AMD Goes Low Power with 6W Ryzen Embedded R1102G & 10W Ryzen Embedded R1305G Processors

If you’d like a relatively low cost (~$200) mini PC featuring a recent processor with a TDP less than 10W your only options up to this point were models with Intel Cherry Trail, Apollo Lake or Gemini Lake processors.

AMD launched some 12W-25W processors with Ryzen Embedded V1000 series and Ryzen Embedded R1000 series for embedded systems over the course of the last two years. But the company is now providing lower cost and lower power versions of their Embedded R1000 family with Ryzen Embedded R1102G and Ryzen Embedded R1305G processors with a TDP of respectively 6W and 10W.

Ryzen Embedded R1102G & R1305G Key Specs

The new processors have many the same features as the previous R1505G & R1606G models but at a lower TDP and performance (frequencies):

  • Ryzen Embedded R1102G – 2-core/2-thread @ 1.2 GHz / 2.6 GHz (Turbo); 3x CU Radeon Vega 3 graphics cores @ 1.0 GHz; 6W TDP
  • Ryzen Embedded R1305G – 2-core/4-thread @ 1.5 GHz / 2.8 GHz; 3x CU Radeon Vega 3 graphics cores @ 1.0 GHz; 8-10W TDP
  • Ryzen Embedded R1505G – 2-core/4-thread @ 2.4 GHz / 3.3 GHz; 3x CU Radeon Vega 3 graphics cores @ 1.0 GHz; 12-25W TDP
  • Ryzen Embedded R1606G – 2-core/4-thread @ 2.6 GHz / 3.5 GHz max; 3x CU Radeon Vega 3 graphics cores @ 1.2 GHz; 12-25W TDP

R1102G supports up to two 4K displays, and single-channel DDR4 memory, while other parts can drive up to three displays and feature a dual-channel DDR4 memory interface.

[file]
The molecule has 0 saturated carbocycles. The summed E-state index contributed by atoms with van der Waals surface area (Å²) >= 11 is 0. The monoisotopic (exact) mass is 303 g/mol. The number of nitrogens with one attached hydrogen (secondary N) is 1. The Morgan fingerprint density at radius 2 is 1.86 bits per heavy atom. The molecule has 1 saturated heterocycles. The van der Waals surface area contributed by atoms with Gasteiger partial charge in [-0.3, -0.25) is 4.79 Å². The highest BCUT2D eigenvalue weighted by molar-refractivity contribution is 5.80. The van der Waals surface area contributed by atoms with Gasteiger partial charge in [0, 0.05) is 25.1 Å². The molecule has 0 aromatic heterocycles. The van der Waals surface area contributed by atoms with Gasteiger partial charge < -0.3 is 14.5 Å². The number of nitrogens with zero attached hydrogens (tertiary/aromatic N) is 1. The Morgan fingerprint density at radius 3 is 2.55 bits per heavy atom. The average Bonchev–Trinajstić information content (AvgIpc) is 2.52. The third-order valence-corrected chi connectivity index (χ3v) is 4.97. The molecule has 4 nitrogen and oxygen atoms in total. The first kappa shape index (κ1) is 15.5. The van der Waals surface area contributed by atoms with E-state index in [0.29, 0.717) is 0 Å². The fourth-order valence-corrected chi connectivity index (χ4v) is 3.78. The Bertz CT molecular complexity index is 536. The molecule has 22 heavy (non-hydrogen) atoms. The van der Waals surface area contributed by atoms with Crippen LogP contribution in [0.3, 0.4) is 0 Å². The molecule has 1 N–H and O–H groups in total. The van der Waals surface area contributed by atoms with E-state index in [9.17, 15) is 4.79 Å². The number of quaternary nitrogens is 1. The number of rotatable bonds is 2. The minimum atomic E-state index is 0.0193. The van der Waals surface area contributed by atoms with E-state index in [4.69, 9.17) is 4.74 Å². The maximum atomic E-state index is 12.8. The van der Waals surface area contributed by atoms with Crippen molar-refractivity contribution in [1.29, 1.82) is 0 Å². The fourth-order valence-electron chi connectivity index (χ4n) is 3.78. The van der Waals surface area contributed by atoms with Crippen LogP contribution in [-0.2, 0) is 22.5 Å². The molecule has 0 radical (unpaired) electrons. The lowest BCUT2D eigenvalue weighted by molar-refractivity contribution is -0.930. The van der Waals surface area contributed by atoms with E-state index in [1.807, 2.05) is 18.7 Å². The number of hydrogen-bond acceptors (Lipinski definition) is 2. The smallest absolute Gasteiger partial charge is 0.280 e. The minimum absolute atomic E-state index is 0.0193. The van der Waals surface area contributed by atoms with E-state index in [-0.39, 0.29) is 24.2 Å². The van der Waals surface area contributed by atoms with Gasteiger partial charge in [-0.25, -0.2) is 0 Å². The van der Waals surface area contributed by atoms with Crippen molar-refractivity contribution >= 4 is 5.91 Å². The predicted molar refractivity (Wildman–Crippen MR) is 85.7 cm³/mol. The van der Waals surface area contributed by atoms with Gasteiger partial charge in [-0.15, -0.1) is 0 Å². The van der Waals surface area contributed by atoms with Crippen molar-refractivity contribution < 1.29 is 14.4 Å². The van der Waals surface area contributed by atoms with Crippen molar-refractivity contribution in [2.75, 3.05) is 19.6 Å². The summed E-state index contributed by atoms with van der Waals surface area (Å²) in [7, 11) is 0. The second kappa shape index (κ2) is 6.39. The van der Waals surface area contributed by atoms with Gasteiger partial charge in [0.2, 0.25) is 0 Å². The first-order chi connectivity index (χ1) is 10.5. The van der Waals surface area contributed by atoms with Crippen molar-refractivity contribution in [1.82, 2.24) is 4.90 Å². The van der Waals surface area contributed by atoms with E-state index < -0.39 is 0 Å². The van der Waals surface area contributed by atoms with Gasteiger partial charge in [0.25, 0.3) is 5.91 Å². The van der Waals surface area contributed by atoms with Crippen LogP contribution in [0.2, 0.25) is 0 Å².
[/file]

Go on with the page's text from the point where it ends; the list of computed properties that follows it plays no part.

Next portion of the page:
All parts come with dual 10GbE, 2x USB 2.0, 4x USB 3.1 Gen2 and 2x
SATA interfaces. You can find details on AMD website.

Ryzen R1305G Motherboard and Mini PC

AMD Ryzen R1305G MotherboardAMD also announced one of the first hardware platforms based on the new low-power Ryzen Embedded R1305G processor will be Sapphire NP-FP5 4″x4″ motherboard to be found in SimplyNUC Oak Tree mini PC.

Sapphire NP-FP5 key features and specifications:

  • SoC – AMD Ryzen Embedded R1505G (12W-25W) or R1305G Processor  (8W-10W)
  • System Memory – 2x DDR4 SO-DIMM up to 2400 GHz, Max. 32GB
  • Storage – mSATA see below
  • Video Output – 2 x mini-DP
  • Audio – Combo Mic In/Audio out Jack
  • Connectivity – Gigabit Ethernet
  • USB – 2x USB3.1 + 2x USB2.0, 1x internal USB header
  • Expansion Slots
    • 1x M.2 (Key M, 2242/2280) with PCIe x4 and SATA for SSD
    • 1x M.2 (Key E, 2230) with PCIe x1 and USB2.0 for Wireless
  • Misc – Front panel header
  • Power Supply – 12 ~ 19V DC power jack
  • Form Factor – 4″x4″ (10.16 x 10.16 cm)

The board is designed to be actively cooled, but I suppose there may be ways to go fanless with the 8W-10W processor.

Simply NUC Red Oak Ryzen Embedded R1305G Mini PCSimplyNUC Red Oak is expected in Q2 2020. Price has not been disclosed, but it should be higher than a typical Intel Apollo Lake/Gemini Lake mini PC because those are designed for business applications such as digital signage, industrial automation, or “edge data analytics”.

Via Liliputing

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9 Replies to “AMD Goes Low Power with 6W Ryzen Embedded R1102G & 10W Ryzen Embedded R1305G Processors”

    1. Mmm… IMHO not enough additional oomph compared to the H2’s Celeron J4105. The latter is 4C/4T while the R1000 series is 2C/4T. The main difference would the 2 x 10Gbe for the R1000 and 8 PCI 3.0 lanes vs 6 PCI 2.0 lanes. It costs money to design a board with a new socket. Not sure it would be worth the effort. The V1000 series would be more interesting, however it means $$$.

      The embedded AMD pricing/conditions for small OEMs might not be as cheap and flexible as Intel. Given AMD pricing for R1000 and V1000 series, it is impossible to make a sub-$200 SBC with them. Think more like $350~500+ range depending on model. I do not believe that UDOO BOLT V8 is selling like crazy.